Git, the practical very basics

An article written by my awesome bro Hugo, to help a friend of him learning the basics of Git. Huge thanks to him for this useful post!

Git is a version control system. Practically speaking, it’s a rather tiny program that maintains an history of the changes from your project such as additions, deletions, editions…

Git is a beast. It’s one of those things that look scary as fuck from the ground up, so much that very few people master completely. But it doesn’t have to be dramatically hard to grasp.

Lately, I taught the core concept of Git to a friend and thought it might be interesting to publish online for other people to read. Here is the draft that came up of our discussion.

Creating a repository

The init command initialises a “git repository” in the current folder. It creates a (hidden) .git folder with a lot of sub-folders you don’t have to know about.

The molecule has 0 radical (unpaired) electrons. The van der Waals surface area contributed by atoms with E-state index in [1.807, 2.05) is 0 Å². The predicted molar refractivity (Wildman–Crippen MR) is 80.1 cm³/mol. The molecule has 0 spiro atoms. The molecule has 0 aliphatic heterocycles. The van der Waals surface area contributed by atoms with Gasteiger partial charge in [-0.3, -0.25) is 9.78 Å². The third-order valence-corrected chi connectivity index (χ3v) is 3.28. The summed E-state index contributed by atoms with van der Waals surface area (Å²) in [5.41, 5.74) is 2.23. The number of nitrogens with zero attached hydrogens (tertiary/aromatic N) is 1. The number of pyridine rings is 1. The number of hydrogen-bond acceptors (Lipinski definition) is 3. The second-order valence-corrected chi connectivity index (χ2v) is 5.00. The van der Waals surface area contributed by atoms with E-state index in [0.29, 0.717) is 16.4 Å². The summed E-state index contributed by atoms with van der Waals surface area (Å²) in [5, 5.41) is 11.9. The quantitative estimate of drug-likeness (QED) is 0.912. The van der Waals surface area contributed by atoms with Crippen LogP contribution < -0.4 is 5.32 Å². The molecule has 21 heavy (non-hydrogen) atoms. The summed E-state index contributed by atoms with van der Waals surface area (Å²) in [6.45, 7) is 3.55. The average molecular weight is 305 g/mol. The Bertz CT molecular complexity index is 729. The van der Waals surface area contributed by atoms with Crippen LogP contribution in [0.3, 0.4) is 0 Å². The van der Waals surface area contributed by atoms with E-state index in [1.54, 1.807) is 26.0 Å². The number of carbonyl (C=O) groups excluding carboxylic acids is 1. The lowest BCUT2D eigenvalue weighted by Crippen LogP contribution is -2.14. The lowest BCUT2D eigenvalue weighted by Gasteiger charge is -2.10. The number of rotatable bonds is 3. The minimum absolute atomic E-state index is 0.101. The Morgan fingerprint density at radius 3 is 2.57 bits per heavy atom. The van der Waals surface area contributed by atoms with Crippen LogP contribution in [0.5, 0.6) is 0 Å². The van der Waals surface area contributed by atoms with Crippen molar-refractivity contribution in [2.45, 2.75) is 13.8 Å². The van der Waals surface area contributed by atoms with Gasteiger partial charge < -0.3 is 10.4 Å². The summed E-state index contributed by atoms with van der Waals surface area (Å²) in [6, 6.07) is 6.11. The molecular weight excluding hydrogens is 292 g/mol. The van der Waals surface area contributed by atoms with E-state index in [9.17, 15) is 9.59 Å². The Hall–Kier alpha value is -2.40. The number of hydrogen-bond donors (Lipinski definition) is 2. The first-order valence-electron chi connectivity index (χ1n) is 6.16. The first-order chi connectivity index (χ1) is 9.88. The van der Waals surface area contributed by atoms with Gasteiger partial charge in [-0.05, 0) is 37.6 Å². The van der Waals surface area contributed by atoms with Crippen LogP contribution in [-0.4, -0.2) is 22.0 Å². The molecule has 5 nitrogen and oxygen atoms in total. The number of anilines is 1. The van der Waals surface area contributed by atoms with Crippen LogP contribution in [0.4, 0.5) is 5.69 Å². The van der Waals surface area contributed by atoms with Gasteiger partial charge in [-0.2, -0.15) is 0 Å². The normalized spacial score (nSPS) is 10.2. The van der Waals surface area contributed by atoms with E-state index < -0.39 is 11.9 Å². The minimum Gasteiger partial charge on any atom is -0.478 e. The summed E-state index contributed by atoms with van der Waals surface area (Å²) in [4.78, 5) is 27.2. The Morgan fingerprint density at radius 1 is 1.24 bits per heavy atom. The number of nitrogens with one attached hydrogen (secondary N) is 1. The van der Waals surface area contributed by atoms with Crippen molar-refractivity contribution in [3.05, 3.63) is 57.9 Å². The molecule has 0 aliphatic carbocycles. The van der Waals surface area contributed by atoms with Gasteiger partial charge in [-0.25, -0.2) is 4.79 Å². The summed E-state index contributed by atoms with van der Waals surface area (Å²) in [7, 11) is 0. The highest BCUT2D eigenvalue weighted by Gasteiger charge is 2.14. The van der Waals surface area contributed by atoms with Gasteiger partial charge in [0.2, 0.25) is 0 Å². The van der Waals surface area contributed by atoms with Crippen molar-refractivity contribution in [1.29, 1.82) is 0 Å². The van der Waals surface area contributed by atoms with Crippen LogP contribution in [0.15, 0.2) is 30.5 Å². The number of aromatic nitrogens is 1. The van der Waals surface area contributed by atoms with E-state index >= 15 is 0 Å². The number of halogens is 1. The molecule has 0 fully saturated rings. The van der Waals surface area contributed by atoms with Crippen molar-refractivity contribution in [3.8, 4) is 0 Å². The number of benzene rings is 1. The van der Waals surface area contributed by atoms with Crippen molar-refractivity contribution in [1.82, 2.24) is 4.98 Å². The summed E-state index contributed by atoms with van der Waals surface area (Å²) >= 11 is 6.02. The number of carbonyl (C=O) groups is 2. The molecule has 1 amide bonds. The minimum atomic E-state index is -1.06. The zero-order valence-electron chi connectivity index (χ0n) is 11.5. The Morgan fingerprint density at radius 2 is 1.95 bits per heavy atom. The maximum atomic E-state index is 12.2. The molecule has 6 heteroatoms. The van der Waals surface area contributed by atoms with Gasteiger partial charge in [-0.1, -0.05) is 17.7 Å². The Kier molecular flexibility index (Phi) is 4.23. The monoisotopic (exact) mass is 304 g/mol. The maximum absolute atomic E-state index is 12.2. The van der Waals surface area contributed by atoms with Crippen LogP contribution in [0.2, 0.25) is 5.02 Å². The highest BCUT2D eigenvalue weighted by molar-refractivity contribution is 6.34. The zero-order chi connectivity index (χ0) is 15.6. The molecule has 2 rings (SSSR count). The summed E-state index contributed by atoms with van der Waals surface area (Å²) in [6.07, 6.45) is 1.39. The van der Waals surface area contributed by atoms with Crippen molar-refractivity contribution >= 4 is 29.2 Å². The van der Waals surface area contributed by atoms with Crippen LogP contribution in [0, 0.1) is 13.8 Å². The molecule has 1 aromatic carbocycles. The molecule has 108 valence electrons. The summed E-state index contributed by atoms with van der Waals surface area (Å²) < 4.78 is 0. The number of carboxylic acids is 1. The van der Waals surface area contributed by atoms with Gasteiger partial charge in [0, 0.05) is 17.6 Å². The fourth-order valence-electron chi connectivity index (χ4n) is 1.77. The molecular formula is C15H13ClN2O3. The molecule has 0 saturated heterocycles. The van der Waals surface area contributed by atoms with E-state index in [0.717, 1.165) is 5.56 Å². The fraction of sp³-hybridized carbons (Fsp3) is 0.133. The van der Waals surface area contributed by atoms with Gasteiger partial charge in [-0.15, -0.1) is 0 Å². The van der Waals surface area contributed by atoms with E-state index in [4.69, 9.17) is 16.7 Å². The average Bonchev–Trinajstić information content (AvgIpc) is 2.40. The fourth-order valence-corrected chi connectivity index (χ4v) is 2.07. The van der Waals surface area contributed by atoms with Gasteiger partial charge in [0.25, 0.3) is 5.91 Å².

$ git init

> Initialized empty Git repository in /Users/Path/To/Your/Folder/.git/

Git does not necessarily need an online repository (GitHub, Bitbucket…). You can have a local git project that is not backed up anywhere. But if you ever want to back it up, you’ll need a “remote” repository. A remote is basically a copy of your project on a server (e.g. GitHub).

The remote command has sub-commands to manipulate remotes. This is not something you’ll use frequently thought. But the very first time you want to backup your work on GitHub, you’ll need to use it. More specifically, you’ll need to use the add sub-command to bind a remote repository to the current git project.